Vitamin D is believed to play a role in the production of hair, though the exact mechanisms involved still require research. Studies show that low levels of vitamin D (as a result of general deficiency, vitamin D receptor mutation, or vitamin D resistant rickets) have been linked to certain forms of hair loss.10
Iron is a component of hemoglobin, a protein in red blood cells responsible for transporting oxygen from the lungs to tissues throughout the body, including the scalp.11 More iron allows for more oxygen and nutrients transported to your scalp. Studies have found that iron deficiencies may contribute to excessive hair loss, especially in women.12
Zinc is another essential micronutrient that contributes to various processes, including the regulation of gene expressions and facilitating protein folding.14 Zinc deficiency has also been shown to potentially cause alopecia areata and other forms of hair loss.15 Oral supplementation of zinc has been found to help regulate hair growth cycles for those suffering from hair loss related to zinc deficiencies.16
You can easily obtain many of these nutrients from eating a balanced, diverse diet, but supplements for hair growth can make dosage easier.
2. Best Oil for Hair Growth
Essential oils can be applied topically to your scalp to support hair growth. Common essential oils for hair include:
Lavender oil for Hair Growth
A mouse study found that lavender oil could potentially promote faster hair growth. Lavender oil also possesses anti-microbial and antibacterial properties.17
Tea tree oil for Hair Growth
In one study, a mixture of minoxidil (a common hair growth treatment) and tea tree oil was more effective than using minoxidil alone.18 Topical application of tea tree oil may help to increase hair growth and unplug hair follicles.19
Jojoba oil for Hair Growth
Jojoba oil’s structure and consistency mimics sebum, suggesting that it can help to moisturize the scalp and maintain hair’s health. It also contains vitamins and nutrients to help nourish your hair and scalp, including vitamin C, vitamin E, and zinc.20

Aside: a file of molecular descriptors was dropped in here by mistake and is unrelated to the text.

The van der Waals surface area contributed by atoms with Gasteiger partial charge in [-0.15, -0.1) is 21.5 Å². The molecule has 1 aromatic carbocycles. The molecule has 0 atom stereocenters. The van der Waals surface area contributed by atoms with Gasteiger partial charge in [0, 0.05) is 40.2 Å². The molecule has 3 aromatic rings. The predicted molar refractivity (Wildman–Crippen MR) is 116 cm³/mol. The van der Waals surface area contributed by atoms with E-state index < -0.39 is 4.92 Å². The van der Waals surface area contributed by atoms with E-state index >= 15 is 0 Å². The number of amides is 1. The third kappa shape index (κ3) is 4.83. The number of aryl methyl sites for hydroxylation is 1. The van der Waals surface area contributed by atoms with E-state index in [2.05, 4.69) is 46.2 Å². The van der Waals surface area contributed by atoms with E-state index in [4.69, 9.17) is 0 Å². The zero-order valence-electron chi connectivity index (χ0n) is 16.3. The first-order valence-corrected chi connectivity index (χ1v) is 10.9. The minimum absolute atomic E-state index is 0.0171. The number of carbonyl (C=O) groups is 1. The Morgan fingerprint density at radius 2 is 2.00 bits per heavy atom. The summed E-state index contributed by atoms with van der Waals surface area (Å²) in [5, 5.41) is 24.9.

Argan oil for Hair Growth
Argan oil offers similar moisturizing effects as jojoba, but its potential to support healthy hair comes mainly from its high vitamin A and vitamin E content.21
3. Hair Growth Tips for Damage Prevention
Through styling and general care, you may be damaging your hair, making it fragile and easier to break. This can result in frizzy, unhealthy hair, which may eventually lead to thinning and bald spots.22 To prevent damage:
Choose and use the right shampoo.
Many shampoos contain sulfates. Although these detergent-like chemicals are effective and breaking down dirt and oils, they may dry out and irritate your scalp. Look for gentler formulations that are sulfate-free.23
Avoid washing your hair every day.
Shampooing too much dries out your hair and your scalp, making your more prone to breakage and an itchy scalp. You generally want some oil in your hair. Sebum naturally keeps your scalp and hair moisturized while protecting your skin from bacteria and other microbes. Only a very small population needs to wash their hair daily. For most people, washing every other day or every three days is fine.24
Always use conditioner after shampooing.
Conditioners provide your hair with much needed moisture after washing. If your hair is prone to dryness, you may also consider using a deep conditioner treatment once a week.23
Dry your hair gently
Rubbing your wet hair vigorously with a towel actually damages your hair. Squeeze out excess water and use your towel to blot the water. Air drying is always the preferred method (when you have the time).25
Avoid heat treatments.
Using hair dryers and irons puts your hair at risk of damage from extreme temperatures. Protect your hair before using any high heat tools, and try to give your hair a break from any heat styling at least once a week.
Learn to manage your stress.
Chronic stress can affect nearly every aspect of your health, including your hair growth. Studies suggest that high stress levels can contribute to forms of hair loss, including telogen effluvium (which can push hair follicles into their resting phase), trichotillomania (an irresistible urge to pull your own hair), and alopecia areata.26 Learning to manage your stress can help to prevent hair loss and maintain good overall health.
There’s no magic pill that will make your hair grow instantly, but with the right nutrients and lifestyle changes, you can help your hair grow and thrive.